When your children are young it’s easy to find great family ski resorts.
Most resorts offer extensive programs for 12-and-unders, including learn to ski and ride classes, day care, craft parties, game nights and so on.
It’s different with teens. They are less likely to jump feet first into anything, although most of them are totally stoked to jump head first off of most anything.
For many teens, a ski trip is more about the skiing and less about the diversions. Still, they enjoy trying new things, learning new skills and spending quality family time together (really, they do!).
This winter we went out of our way at Snowmass to discover the programs, activities and events that most suit teens.
Teen-Only Group Lessons
Skiing and riding are more fun when you’ve got strong skills, especially if you’re an image-conscious teen. Of the four Aspen mountains, only Snowmass offers teen specific group lessons, for kids ages 13-17.
“Teens want to be cool and part of the group,” explains program coordinator Kevin Jordan.
“Snowmass has enough teens in lessons that we can divide groups by age and ability. The mountain also has terrain for everyone.”
Snowmass has instructors who work with teens every week of the season, so they know what this age group wants. They also have a laser focus on teaching both safety and skills, whether they’re helping teens reach their goals in double black terrain, upping their park skills or anything in between.
Adventure and Explore
Lessons are beneficial and fun, but time to explore the mountain is equally important. While some teens want to rip the groomers, others crave jumps and jibs or chutes and couloirs.
Snowmass has abundant freestyle terrain with two pipes and three terrain parks. Bud Light Big Rail Fridays showcase the best in local and visiting talent and guarantee inspiration.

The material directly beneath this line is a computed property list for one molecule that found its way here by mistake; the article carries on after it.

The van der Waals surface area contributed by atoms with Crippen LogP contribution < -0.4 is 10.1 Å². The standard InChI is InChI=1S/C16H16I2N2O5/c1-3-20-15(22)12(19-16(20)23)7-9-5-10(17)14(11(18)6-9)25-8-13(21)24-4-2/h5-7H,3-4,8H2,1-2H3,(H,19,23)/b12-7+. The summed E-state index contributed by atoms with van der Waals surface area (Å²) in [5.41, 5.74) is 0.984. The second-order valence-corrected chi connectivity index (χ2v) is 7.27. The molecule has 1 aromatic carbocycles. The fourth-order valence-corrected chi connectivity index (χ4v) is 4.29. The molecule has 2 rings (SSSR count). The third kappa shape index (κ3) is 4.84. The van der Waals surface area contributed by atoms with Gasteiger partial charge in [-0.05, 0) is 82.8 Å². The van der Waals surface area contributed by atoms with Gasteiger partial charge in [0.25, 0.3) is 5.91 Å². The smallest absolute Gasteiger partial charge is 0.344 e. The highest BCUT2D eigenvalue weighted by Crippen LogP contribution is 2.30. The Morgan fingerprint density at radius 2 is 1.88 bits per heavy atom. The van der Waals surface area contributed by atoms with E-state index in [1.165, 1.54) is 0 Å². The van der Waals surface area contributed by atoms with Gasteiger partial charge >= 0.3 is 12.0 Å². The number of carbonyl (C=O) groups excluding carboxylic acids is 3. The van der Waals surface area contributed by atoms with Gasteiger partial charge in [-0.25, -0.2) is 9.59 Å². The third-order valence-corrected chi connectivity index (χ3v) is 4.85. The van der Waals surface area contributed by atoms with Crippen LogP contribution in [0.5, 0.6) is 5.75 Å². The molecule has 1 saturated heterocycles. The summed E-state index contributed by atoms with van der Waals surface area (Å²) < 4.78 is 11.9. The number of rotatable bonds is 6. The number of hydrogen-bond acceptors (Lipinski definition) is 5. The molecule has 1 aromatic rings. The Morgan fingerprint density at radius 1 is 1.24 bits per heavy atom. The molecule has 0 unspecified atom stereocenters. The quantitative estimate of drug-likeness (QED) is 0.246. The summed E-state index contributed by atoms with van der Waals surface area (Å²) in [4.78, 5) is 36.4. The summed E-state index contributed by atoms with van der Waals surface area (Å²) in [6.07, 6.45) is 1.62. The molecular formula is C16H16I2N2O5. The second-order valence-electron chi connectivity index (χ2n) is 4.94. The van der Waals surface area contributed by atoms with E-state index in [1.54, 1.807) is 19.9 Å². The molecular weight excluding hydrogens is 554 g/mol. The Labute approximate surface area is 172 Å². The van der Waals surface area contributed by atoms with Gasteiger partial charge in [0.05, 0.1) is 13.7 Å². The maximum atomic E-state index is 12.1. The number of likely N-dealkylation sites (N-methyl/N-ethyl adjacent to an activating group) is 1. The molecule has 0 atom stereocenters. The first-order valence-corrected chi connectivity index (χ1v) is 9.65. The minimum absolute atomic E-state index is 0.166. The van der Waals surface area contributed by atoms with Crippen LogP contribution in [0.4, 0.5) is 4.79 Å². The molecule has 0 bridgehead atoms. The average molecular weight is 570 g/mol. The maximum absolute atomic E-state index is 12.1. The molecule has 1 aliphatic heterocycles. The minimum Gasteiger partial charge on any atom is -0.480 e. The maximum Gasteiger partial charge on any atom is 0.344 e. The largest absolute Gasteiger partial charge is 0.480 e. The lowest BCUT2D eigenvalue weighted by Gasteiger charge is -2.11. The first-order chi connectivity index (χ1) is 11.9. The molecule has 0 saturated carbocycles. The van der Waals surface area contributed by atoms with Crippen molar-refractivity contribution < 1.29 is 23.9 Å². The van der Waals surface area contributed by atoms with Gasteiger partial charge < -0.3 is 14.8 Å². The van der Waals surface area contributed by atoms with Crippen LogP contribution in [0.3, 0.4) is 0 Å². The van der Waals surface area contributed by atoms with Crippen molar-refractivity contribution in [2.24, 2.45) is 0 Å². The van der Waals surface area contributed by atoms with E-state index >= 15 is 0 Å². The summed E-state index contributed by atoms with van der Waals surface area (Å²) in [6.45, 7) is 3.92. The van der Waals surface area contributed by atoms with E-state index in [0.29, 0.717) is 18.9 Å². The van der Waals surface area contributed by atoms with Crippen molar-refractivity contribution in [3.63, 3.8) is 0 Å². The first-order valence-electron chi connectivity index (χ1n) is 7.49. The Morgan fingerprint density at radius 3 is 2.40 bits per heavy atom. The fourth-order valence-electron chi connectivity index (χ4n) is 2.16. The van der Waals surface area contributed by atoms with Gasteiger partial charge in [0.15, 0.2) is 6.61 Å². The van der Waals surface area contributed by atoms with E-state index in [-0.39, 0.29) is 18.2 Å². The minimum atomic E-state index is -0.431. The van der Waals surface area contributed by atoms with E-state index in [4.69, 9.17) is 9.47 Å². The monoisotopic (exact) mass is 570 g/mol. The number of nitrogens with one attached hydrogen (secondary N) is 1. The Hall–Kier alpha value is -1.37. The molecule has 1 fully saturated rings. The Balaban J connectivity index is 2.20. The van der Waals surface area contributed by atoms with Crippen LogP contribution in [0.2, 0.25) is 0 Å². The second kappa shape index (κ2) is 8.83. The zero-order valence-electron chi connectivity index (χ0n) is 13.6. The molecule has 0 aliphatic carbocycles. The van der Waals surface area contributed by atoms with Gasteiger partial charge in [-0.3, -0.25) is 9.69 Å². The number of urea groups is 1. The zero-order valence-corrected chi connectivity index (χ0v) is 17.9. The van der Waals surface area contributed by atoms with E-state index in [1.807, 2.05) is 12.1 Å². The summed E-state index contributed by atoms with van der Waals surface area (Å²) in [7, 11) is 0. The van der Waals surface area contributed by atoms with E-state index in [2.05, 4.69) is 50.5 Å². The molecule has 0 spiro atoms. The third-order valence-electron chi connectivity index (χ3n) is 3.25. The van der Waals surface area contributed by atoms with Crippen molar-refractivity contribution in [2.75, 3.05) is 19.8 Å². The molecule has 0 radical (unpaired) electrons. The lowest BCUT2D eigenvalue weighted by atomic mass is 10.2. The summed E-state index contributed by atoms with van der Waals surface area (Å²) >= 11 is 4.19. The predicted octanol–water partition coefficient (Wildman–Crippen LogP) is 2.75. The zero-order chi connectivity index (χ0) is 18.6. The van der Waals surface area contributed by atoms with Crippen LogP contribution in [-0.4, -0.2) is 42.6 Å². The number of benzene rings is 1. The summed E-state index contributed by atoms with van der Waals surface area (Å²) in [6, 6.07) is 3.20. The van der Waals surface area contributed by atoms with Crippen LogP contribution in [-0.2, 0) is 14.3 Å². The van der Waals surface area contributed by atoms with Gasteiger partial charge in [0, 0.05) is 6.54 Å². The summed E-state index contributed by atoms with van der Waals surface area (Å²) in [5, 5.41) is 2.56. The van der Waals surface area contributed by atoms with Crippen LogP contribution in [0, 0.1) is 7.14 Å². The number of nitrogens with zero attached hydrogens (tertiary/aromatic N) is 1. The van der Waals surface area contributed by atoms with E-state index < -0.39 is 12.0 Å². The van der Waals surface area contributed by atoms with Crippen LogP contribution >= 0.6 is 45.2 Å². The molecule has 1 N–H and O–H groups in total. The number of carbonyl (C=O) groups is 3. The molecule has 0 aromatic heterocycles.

Snowmass also has hike-to terrain appropriate for intermediates and above. Long Shot, true to its name at over 5 miles, is an intermediate run at the top of a 10-minute hike at the top of the Elk Camp lift.
Just beyond Long Shot, advanced skiers duck into Burnt Mountain Glades, while experts flock to Hanging Valley and the Cirque.
Early Birds Get the Groom… and the Pow
While my kids hate to get up early for school, they’ll gladly wake up to ski, especially if they’ve got guaranteed first tracks. Snowmass has a free First Tracks program runs every Wednesday and Friday morning. Sign up in advance the day before and meet the group at the Village Express lift at 7:55 a.m.
Although not every day is a powder day (we only wish!), first tracks on fresh corduroy is super fun, too, and earns your teen some bragging rights.
Family and Food = Fun
Feeding teens is a non-stop, never-ending adventure, especially when they’re hungry from skiing.
We love to make time for one really special dining “event” when we’re on a ski vacation. At Snowmass, our favorite is a long lunch at the Lynn Britt Cabin. Taking time together, without the distractions of friends and phones, opens up space to talk about adventures and discoveries. Reservations are recommended.
Weekly snowcat dinners at Lynn Britt are another option, although the Wednesday night Chuckwagon dinners are geared to families with younger kids.
Although dinner is served each Friday at Elk Camp (part of Ullr Nights), it can be crowded with families and little ones. We think it’s better to eat elsewhere and then head up for biking or the last tubing session.
- Hard Truths About Skiing with Teens. And Some Good News, Too. March 12, 2014.
- Parenting Teens: Off the Couch and Into the Outdoors, July 8, 2013. \
- Tips for Your Best Family Ski Vacation, Ever! December 3, 2014.
- A Walk on the Wild Side at Snowmass, January 28, 2015.
- What’s New At Snowmass? Gladed Skiing on Burnt Mountain, Ullr Nights and Two New Hotels, March 15, 2013.
- Spring Break Guide to Snowmass, Colorado: A Top 10 List For Skiing Families, March 17, 2011.
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